Changing Senate Rulesby Senator Tom Udall
Posted on 2013-01-22
UDALL of New Mexico. Mr. President, I rise today to talk about
our efforts to change the Senate rules. As we began the 113th Congress
on January 3, Senators Merkley, Harkin, and I submitted a resolution to
reform the Standing Rules of the Senate. Thirteen of my colleagues have
signed on to cosponsor our resolution.
When we submitted the resolution, we agreed with the majority leader that it would be best to have the debate about reforming our rules after the inauguration. I appreciate his willingness to work with us on this important issue. Although we postponed the debate, we preserved the right of a simple majority of this body to amend the rules in accordance with article 1, section 5 of the Constitution.
Senate Resolution 4, our proposal to reform the rules, is simple, it is limited, and it is fair. Again, we are not ending the filibuster. We preserved the rights of the minority. Here is what we are proposing: an end to the widespread abuse of silent filibusters. Instead, Senators would be required to go to the floor and actually tell the American people why they oppose a bill or nominee in order to maintain a filibuster. Debate on motions to proceed to a bill or to send a bill to conference would be limited to 2 hours. Postcloture debate on a nominee, other than a Justice of the Supreme Court, would be limited to 2 hours rather than the current limit of 30 hours.
These are sensible changes. These are reforms we are willing to live with if [[Page S28]] we are in the minority, and yet we are warned these simple reforms will transform the very character of the Senate and leave the minority without a voice. These arguments are covers for continued abuse of the rules.
The reforms we propose are modest--some would say too modest--but they would discourage the excessive use of filibusters. The minority still has the right to filibuster, but not the right of one Senator to do so by simply picking up the phone, by simply making an announcement and then going out to dinner or, more likely, out to a fundraiser. I have listened carefully to the arguments by the other side against these changes. Let me say, again, we are not talking about taking away the rights of the minority, we are not talking about abolishing the right of debate or to filibuster, but there must be change. The abuse of the filibuster and other procedural rules has prevented the Senate from doing its job. We are no longer the world's greatest deliberative body. In fact, we barely deliberate at all. This does not honor this institution, and it does not serve the American people.
For most of our history the filibuster was used very sparingly, but in recent years what was rare has become routine; the exception has become the norm. Everything is filibustered, every procedural step of the way, with paralyzing effect. The Senate was meant to cool the process, not send it into a deep freeze.
Since the Democratic majority came into the upper Chamber in 2007, the Senates of the 110th, 111th, and 112th Congresses have the three highest totals of filibusters ever recorded. Lyndon Johnson faced one filibuster during his 6 years as Senate majority leader. In the same span of time Harry Reid has faced over 390. Lyndon Johnson, 1, Harry Reid, 390. Legislation is blocked at every turn. The result is not surprising. The Senate of the 112th Congress passed a record low 2.8 percent of bills introduced. That is a 66-percent decrease from the last Republican majority in 2005-2006, and a 90-percent decrease from the high in 1955-1956. By every measure, the 112th Congress was the most unproductive Congress in our history.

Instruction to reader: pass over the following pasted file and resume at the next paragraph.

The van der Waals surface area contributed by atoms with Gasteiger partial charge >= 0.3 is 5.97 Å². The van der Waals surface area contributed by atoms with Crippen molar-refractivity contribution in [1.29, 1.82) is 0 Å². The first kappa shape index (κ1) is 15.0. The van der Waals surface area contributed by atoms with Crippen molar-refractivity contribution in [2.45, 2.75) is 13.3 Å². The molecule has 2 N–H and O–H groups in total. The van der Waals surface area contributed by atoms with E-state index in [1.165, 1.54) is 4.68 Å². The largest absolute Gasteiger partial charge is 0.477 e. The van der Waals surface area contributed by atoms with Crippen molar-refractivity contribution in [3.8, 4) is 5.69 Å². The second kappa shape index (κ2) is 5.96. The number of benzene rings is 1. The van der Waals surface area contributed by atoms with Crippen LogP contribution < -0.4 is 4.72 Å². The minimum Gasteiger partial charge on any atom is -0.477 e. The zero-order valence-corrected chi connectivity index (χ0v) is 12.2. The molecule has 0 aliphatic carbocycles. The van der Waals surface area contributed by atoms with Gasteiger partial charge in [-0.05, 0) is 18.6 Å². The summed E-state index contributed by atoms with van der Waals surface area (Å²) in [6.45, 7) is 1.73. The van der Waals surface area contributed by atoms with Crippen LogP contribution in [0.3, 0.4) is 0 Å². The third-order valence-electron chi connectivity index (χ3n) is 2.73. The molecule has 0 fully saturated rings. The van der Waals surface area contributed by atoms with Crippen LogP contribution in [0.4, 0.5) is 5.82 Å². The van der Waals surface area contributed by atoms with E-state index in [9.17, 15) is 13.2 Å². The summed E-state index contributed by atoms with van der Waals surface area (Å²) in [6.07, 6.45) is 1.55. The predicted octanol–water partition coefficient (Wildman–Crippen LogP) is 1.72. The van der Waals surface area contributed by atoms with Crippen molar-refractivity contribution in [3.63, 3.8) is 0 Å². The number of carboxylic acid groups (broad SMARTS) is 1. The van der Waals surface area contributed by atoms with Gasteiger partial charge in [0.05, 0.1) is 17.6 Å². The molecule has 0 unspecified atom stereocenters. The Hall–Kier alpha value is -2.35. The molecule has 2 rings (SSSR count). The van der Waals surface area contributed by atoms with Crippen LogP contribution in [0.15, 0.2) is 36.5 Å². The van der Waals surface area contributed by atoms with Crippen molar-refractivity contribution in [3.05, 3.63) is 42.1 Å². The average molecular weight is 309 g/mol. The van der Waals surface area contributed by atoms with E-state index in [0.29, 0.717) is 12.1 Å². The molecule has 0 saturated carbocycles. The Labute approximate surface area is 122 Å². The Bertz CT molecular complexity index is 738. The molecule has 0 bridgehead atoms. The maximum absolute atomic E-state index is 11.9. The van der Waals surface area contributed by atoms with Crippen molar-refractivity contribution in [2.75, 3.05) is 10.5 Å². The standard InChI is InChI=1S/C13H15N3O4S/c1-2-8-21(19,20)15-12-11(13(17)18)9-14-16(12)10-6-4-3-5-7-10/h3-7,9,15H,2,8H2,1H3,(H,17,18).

My Republican colleagues have come to the floor and made many impassioned statements in opposition to amending our rules at the beginning of this Congress. They say the rules can only be changed with a two-thirds supermajority, as the current filibuster rule requires. They argue that any attempt to amend the rules by a simple majority is breaking the rules to change the rules. This is simply not true. The supermajority requirement to change Senate rules is in direct conflict with the U.S. Constitution. Article 1, section 5 of the Constitution states: Each House may determine the Rules of its Proceedings, punish its Members for disorderly Behavior, and, with the Concurrence of two thirds, expel a Member.
When the Framers required a supermajority, they explicitly said so, as they did for expelling a Member. On all other matters, such as determining the Chamber's rules, a majority requirement is clearly implied. There have been three rulings by Vice Presidents, sitting as President of the Senate--where the Presiding Officer is sitting today-- who have ruled on the meaning of article 1, section 5.
In 1957, Vice President Nixon ruled that: The right of a current majority of the Senate at the beginning of a new Congress to adopt its own rules, stemming as it does from the Constitution itself, cannot be restricted or limited by rules adopted by a majority of a previous Congress.
Vice President Rockefeller and Vice President Humphrey made similar rulings at the beginning of later Congresses.
The Constitution is clear, and there is also a longstanding common law principle--upheld in the Supreme Court--that one legislature cannot bind its successors. Many of my Republican colleagues have made the same argument. For example, in 2003 Senator John Cornyn wrote in a Law Review article: Just as one Congress cannot enact a law that a subsequent Congress could not amend by majority vote, one Senate cannot enact a rule that a subsequent Senate could not amend by majority vote. Such power, after all, would violate the general common law principle that one parliament cannot bind another.